Eminem has been under fire for stereotyping Mexican culture in an old music video, which has been accused of cultural appropriation.
Users on social media are criticizing the 49-year-old rapper’s 2004 single “My Band” with the hip hop trio D12 as improper because the music video showed the group costumed as if they were in a Mariachi band.
Marshall Bruce Mathers III, better known by his stage name Eminem, sings in the song that his “salsa makes all the attractive girls want to dance and get in their underpants.”
Watch the music video below.
Members of the Hispanic community complained that Tyga’s music video for the song “Ay Caramba” angered them, sparking a discussion about cultural appropriation.
Tyga, whose real name is Micheal Ray Stevenson, has already issued an apology for the video in response to the uproar.
The “Rack City” rapper, 32, said to Gil Tejada of L.A. Leakers and American Cholo: “I want to apologize to the Mexican community and my fans that are Mexican.”
“I have a lot of Latin fans that are Puerto Rican or Dominican that probably [wasn’t] offended by this video,” he said adding, “But, my Mexican fans in L.A., there definitely was some that were offended.”
Currently, social media users are arguing that the rapper ‘Real Slim Shady’ needs to answer for doing the same thing.
— Mike Baggz (@MikeBaggz) July 31, 2022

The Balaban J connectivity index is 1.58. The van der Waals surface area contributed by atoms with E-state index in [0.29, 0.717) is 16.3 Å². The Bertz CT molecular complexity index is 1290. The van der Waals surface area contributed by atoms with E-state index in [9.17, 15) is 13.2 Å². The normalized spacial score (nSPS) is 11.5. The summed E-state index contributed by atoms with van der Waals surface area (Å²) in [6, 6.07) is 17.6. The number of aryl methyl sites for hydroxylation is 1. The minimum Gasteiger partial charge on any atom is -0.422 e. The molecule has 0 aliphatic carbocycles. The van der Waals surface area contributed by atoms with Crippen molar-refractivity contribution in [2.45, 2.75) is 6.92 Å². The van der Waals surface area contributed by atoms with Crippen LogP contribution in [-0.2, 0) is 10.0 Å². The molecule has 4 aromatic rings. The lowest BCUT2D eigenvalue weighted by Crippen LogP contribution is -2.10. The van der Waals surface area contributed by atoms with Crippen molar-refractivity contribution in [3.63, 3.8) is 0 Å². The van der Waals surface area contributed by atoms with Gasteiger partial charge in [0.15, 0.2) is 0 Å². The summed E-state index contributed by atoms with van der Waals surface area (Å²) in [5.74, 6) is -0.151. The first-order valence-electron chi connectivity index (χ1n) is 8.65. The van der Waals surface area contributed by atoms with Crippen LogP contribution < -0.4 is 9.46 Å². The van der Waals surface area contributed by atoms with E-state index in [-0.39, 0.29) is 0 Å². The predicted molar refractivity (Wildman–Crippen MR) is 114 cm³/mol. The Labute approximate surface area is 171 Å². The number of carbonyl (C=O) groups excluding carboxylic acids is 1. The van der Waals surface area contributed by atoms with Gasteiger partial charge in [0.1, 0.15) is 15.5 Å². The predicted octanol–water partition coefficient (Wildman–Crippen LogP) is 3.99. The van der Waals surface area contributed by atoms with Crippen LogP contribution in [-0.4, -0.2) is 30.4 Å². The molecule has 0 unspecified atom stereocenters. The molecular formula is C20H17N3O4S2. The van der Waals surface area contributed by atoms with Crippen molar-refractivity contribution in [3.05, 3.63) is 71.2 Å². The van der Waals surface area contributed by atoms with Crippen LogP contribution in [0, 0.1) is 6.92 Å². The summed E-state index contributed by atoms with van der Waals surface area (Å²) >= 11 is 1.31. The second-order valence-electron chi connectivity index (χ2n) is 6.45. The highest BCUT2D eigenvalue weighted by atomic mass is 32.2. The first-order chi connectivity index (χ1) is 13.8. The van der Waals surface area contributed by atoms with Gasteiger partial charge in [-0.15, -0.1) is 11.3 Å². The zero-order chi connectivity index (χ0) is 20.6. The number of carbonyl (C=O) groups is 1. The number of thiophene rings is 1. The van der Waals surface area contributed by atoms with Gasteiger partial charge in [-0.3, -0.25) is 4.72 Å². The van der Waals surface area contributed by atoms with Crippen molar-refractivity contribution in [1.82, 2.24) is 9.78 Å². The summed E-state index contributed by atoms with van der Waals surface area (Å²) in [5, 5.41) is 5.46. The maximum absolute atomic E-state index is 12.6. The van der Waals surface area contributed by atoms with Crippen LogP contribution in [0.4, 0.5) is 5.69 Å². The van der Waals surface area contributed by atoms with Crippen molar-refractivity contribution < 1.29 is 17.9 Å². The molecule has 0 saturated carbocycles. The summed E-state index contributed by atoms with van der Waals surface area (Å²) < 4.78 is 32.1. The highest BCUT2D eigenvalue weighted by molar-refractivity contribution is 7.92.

One user wrote: “So it’s OK when he does it but when Tyga does it it’s a problem?”
Another user pointed out: “Does he know he’s dressed in traditional Spanish bull keeper clothes and Mariachi is Mexican and not Spanish???”
A third commented: “How did Eminem get away with soo much? lool.”
So it’s OK when he does it but when Tyga does it it’s a problem?
— PcPlaguee (@PcPlaguee) August 1, 2022
Does he know he’s dressed in traditional Spanish bull keeper clothes and Mariachi is Mexican and not Spanish??? https://t.co/4aRuR8CRuN
— 🐆 (@Catboynai) August 1, 2022
How did Eminem get away with soo much lool https://t.co/OzeVQGmUJf
— J Rafi ❤️ (@JustJosie_x) August 1, 2022
However, there were a number of comments from people who identified as Hispanic and didn’t object to Eminem’s music video.
One user said: “For me, I saw this first in 4th grade and thought it was comical.”
Another wrote: “As a member of the Hispanic community we really don’t give that much of a s*** enough to cancel someone.”
For me, I saw this first in 4th grade and thought it was comical.
— Kevin Molina (@NofDestruction) August 1, 2022
Eh. As a member of the Hispanic community we really don't give that much of a shit enough to cancel someone, we'll talk shit about em if what they do is serious and ignore em but not much else after that
— Muffinchips (@Muffinchipss) August 1, 2022
Cultural appropriation was not a subject that was frequently discussed when the music video was first released in the early 2000s, thus little was said about it at the time.
In reality, the song was nominated for a number of MTV Video Music Awards, including Video of the Year, Best Group Video, and Best Rap Video.